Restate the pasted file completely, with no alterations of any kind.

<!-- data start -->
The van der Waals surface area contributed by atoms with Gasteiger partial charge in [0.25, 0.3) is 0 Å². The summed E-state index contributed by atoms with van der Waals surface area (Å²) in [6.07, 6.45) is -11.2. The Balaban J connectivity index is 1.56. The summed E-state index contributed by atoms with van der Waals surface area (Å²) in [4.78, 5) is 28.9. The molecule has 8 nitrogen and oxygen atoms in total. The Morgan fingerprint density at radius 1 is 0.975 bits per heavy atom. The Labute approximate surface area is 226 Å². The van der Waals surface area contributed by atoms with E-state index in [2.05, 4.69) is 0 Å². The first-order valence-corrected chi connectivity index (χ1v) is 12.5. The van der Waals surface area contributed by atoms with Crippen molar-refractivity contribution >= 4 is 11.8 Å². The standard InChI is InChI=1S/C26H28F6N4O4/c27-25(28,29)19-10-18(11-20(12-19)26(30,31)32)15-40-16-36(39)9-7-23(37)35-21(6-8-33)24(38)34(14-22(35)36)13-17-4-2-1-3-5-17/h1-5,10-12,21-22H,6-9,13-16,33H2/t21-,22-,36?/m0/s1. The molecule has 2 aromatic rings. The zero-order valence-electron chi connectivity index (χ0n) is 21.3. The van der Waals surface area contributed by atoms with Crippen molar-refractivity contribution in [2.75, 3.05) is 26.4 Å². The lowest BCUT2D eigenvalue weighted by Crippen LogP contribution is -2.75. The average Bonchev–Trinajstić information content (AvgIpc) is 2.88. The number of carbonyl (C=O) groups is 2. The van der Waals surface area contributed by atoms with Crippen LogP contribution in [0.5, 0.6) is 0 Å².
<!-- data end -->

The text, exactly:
The van der Waals surface area contributed by atoms with Gasteiger partial charge in [0.25, 0.3) is 0 Å². The summed E-state index contributed by atoms with van der Waals surface area (Å²) in [6.07, 6.45) is -11.2. The Balaban J connectivity index is 1.56. The summed E-state index contributed by atoms with van der Waals surface area (Å²) in [4.78, 5) is 28.9. The molecule has 8 nitrogen and oxygen atoms in total. The Morgan fingerprint density at radius 1 is 0.975 bits per heavy atom. The Labute approximate surface area is 226 Å². The van der Waals surface area contributed by atoms with E-state index in [2.05, 4.69) is 0 Å². The first-order valence-corrected chi connectivity index (χ1v) is 12.5. The van der Waals surface area contributed by atoms with Crippen molar-refractivity contribution >= 4 is 11.8 Å². The standard InChI is InChI=1S/C26H28F6N4O4/c27-25(28,29)19-10-18(11-20(12-19)26(30,31)32)15-40-16-36(39)9-7-23(37)35-21(6-8-33)24(38)34(14-22(35)36)13-17-4-2-1-3-5-17/h1-5,10-12,21-22H,6-9,13-16,33H2/t21-,22-,36?/m0/s1. The molecule has 2 aromatic rings. The zero-order valence-electron chi connectivity index (χ0n) is 21.3. The van der Waals surface area contributed by atoms with Crippen molar-refractivity contribution in [2.75, 3.05) is 26.4 Å². The lowest BCUT2D eigenvalue weighted by Crippen LogP contribution is -2.75. The average Bonchev–Trinajstić information content (AvgIpc) is 2.88. The number of carbonyl (C=O) groups is 2. The van der Waals surface area contributed by atoms with Crippen LogP contribution in [0.5, 0.6) is 0 Å².